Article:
Stewpot serving more, needs more
Stewpot is now serving more free daily meals than ever. The number of meals has rapidly increased from the 2013 yearly average of 260 per day to 330 average per day with some days reaching 380.
We also expect the usual increase when school is out. The increase is in the number of people who eat in our dining room — many have not eaten here in the past. Most of the new people coming in to eat are elderly.
The number of delivered meals has remained constant.
Our policy has always been that anyone who eats a meal on site is served without question; we will continue this policy while we can.
Because of the above, money and food gifts must be more in 2014. We project a budget of $99,000 compared to $89,000 in 2013, when total costs were 80 cents per meal.
To handle the increased number of meals and for other new requirements, we have hired an additional cook, bringing our total paid employees to two. No one else receives any paid compensation for the work they do at or for the Stewpot.
Our goal is to maintain $25,000 in the bank to insure we can cover operating expenses for three months during lean times.We haven’t always been able to do this.
Receiving food donations are necessary to keep costs down. Sometimes our pantry is full, sometimes almost empty.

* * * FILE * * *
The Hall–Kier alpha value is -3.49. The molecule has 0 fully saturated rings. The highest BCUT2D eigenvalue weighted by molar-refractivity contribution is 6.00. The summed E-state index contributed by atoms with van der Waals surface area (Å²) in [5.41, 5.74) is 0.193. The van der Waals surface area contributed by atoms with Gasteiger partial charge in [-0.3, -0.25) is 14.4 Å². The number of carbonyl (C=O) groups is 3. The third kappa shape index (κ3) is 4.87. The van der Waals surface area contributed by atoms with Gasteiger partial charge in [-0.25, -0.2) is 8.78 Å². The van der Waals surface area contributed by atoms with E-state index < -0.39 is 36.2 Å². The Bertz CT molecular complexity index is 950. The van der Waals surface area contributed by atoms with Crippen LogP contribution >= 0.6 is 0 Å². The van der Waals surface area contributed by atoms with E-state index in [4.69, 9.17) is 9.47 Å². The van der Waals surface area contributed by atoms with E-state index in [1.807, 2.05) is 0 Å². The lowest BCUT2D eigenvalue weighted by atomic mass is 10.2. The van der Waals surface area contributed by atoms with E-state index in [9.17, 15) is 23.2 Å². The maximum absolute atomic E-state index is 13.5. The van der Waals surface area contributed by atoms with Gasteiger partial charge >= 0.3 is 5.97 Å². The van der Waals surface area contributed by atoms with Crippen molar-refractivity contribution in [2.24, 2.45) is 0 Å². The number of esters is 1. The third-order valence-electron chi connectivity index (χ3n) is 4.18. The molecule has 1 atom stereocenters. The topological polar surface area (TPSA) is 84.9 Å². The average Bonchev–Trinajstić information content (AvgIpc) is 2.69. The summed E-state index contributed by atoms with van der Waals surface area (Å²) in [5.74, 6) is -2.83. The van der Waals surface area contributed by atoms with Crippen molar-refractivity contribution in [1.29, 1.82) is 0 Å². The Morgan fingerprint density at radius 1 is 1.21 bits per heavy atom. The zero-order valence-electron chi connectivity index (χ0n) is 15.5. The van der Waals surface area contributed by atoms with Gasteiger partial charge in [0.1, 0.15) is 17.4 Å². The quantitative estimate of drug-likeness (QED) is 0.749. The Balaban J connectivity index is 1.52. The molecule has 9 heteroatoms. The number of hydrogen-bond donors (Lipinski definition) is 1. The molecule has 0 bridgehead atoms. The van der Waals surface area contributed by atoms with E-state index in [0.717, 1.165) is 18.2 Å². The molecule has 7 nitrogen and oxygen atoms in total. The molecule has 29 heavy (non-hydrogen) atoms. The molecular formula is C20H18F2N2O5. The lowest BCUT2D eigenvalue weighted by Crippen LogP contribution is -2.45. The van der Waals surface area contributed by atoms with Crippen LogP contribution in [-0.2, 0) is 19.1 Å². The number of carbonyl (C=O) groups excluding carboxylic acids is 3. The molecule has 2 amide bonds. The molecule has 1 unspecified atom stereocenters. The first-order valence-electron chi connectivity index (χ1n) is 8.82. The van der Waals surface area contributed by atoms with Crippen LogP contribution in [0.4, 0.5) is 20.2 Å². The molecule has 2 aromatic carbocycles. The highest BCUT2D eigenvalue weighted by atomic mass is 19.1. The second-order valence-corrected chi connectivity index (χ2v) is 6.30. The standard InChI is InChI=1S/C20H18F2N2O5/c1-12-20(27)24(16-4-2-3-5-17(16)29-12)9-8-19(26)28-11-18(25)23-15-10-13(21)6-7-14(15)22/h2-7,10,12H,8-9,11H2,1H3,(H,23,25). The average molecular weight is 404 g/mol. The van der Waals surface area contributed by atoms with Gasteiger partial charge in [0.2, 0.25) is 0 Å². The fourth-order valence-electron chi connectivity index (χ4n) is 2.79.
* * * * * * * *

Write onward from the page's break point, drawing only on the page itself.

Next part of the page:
We purchase from the Mississippi Food Network, local wholesalers and local businesses.
We use a lot of food: as a benchmark food required for 300 “typical” daily meals:
4120 regular size cans of vegetables
425 pounds of rice or potatoes or beans
4250 pieces of chicken
4300 and-a-half slices of bread (eight loaves)
We are rapidly using up the deer meat received last fall from the Hunters for the Hungry and Dunn’s Deer Market. Currently, we regularly receive gifts of meat from Hicks Distributing and pizzas from the Pizza Hut organization.
This year we are counting on receiving lots of non-perishable food from:
4Post Office Union annual “Pick Up Day” on May 10
4Supervisors food drive in the fall
Please support these even more this year. Of course, we receive and need food donations from many groups, individuals, etc.
We will keep costs low even though serving more meals.
We may have to cut and limit meals served because of facility size and work load.
Natchez will continue to insure that people will not go hungry — the elderly, sick, disabled, unemployed, homeless, transient, etc. The needy will always have a place they can go for a meal — the Stewpot.
Please continue your gifts and up them just a little. I am sure that Natchez will continue to meet the challenge.
Louis Gunning is the Stewpot director.